Some Cursory Thoughts
When I was a freshman at UCLA, I took a class on International Relations with one Dr. Steven Spiegel. At the outset of the course, Professor Spiegel told us that one of the overarching themes in contemporary international politics was the existence of the twin forces of fragmentation and integration. I was perhaps too young to understand whether the good professor was suggesting something about the world beyond international politics, and if he was perhaps suggesting something of a metaphor for the general trajectory of civilization or the species. Nonetheless, his words ring particularly prescient to me at this particular historical moment.
Fragmentation, as Spiegel described it, could be understood as the breakup of previous constructs. Examples abound, but in the late 90’s, the experience of the war in the Balkans and the subsequent disintegration of Yugoslavia loomed foremost on the topical horizon. In Africa, Eritrea declared itself an independent state, breaking away from Ethiopia. And in Asia, East Timor broke from Indonesia. Peoples in Chechnya, Kurdistan, and in the Indian Punjab sought independent homelands in the midst of a major reorganizing of the global structure.
The opposing force, as Spiegel described, is integration. In this context, integration refers to the process of creating increasing interdependence's between states, and thus creating institutions and instruments that reinforce stability within these interdependent relationships. This process has come to be generally termed “globalization.” This process integrates states into larger systems, be they political, economic or geostrategic. The creation of market “blocs,” such as the European Union and the North American free trade zone, trend towards bringing the functions of individual state political-economies into uniformity, inasmuch as that uniformity and the instruments by which it is created increase political cooperation and produce efficiencies in trade and economies of scale. The dramatic decrease in transportation and communication costs at the end of the 20th and into the beginning of the 21st centuries accelerated this process of integration, which perhaps represents the greatest re-organizing of human affairs in our species history.
If integration and fragmentation describe general global processes present in the post-cold war period, then another buzz word of the 21st century may well describe the looming multi-polar moment, and the diminished global hegemony of The United States. This word is sustainability. Of course, we typically think of sustainability as a way of describing the relationship between economic growth and environmental concerns. However, increasingly, sustainability can be turned to understand the process by which the post-colonial world was generally ordered and maintained during the cold-war period. There is very little debate about the role that the United States and the Soviet Union played in supporting non-democratically elected leaders throughout the world. These dictators and juntas were justified as being necessary to hold back the oncoming “red-wave” (or the powers of the capitalist imperialists). In many cases, these dictators were also supported in their efforts to control artificially constructed nation states, countries carved from post-colonial concerns with little or no thought given to existing demographic realities.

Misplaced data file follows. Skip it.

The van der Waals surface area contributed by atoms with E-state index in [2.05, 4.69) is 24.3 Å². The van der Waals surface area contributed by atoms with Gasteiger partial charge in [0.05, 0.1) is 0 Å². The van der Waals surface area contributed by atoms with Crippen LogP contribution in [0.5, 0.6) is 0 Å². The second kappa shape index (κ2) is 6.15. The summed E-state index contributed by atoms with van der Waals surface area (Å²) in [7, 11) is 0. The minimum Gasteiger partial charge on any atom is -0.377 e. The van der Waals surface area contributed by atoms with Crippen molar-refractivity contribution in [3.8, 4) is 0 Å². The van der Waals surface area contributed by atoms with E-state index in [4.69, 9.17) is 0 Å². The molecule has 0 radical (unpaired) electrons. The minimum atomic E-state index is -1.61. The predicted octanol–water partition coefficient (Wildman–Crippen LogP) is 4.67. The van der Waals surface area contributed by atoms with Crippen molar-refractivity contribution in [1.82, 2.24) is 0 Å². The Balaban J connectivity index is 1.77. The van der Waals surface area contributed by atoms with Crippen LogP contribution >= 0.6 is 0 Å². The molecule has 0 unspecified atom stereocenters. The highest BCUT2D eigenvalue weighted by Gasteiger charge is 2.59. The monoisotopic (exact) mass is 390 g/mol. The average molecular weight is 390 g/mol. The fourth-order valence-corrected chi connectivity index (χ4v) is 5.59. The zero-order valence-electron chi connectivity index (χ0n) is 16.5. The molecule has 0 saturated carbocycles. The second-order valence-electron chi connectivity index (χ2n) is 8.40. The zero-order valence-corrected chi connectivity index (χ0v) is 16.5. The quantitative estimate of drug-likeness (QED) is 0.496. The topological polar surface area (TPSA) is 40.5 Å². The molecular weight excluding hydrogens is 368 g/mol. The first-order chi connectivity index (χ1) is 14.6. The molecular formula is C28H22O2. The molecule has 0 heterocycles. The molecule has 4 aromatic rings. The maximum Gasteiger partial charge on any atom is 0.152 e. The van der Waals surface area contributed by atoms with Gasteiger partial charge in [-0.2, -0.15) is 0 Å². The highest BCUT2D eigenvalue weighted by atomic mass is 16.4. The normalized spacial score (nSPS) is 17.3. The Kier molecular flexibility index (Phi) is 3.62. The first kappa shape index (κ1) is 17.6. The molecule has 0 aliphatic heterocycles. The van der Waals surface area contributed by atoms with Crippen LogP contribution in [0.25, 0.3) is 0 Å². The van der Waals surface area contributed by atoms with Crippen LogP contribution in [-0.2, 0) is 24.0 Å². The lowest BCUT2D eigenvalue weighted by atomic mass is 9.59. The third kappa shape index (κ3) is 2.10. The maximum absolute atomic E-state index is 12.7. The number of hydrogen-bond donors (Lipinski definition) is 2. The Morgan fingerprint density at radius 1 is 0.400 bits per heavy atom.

In the emerging multi polar moment, we increasingly see the word “sustainability” used to describe foreign policy. Since the revolutionary spirit first took hold in the streets of Cairo, the question of Israel emerged at the forefront of many minds. While Israeli fears of a Muslim Brotherhood dominated government in Cairo warrant consideration, the real question is one of sustainability. What does it say about the position of both Israel and the United States in the Middle East if the Israeli status quo can only be maintained by having a ring of dictatorships surround it? Clearly, this is not sustainable, and is in fact a relic of an older, diminishing world order.
This is particularly true in light of the other global forces described earlier. In a very real sense, we are seeing a potentially new moment of fragmentation; the breaking up of the unsustainable power structures that defined the geo-strategies of the cold-war and subsequent American global hegemony. While it may be soon to declare the twilight of the empire, it is clear that the international standing of the US has diminished and we are moving into a multipolar world. Furthermore, integration very much plays a role I defining the new sustainability. Those very same forces that drive globalization – cheap transportation and cheap communication – are connecting people all over the world in new venues of exchange, new communities that can share experiences of freedom, experiences of repression, yearnings and hopes. In a simple way, it means that young people in the Arab world can see what life is like in North America and Europe and say “We want that.” There are fewer blind spots, and while propaganda and information wars are still very much real, the truth is out there, and its available in a highly integrated and fast moving global culture.
This Arab Spring may well signal a historic moment, not just for Egypt, but for an emerging global order.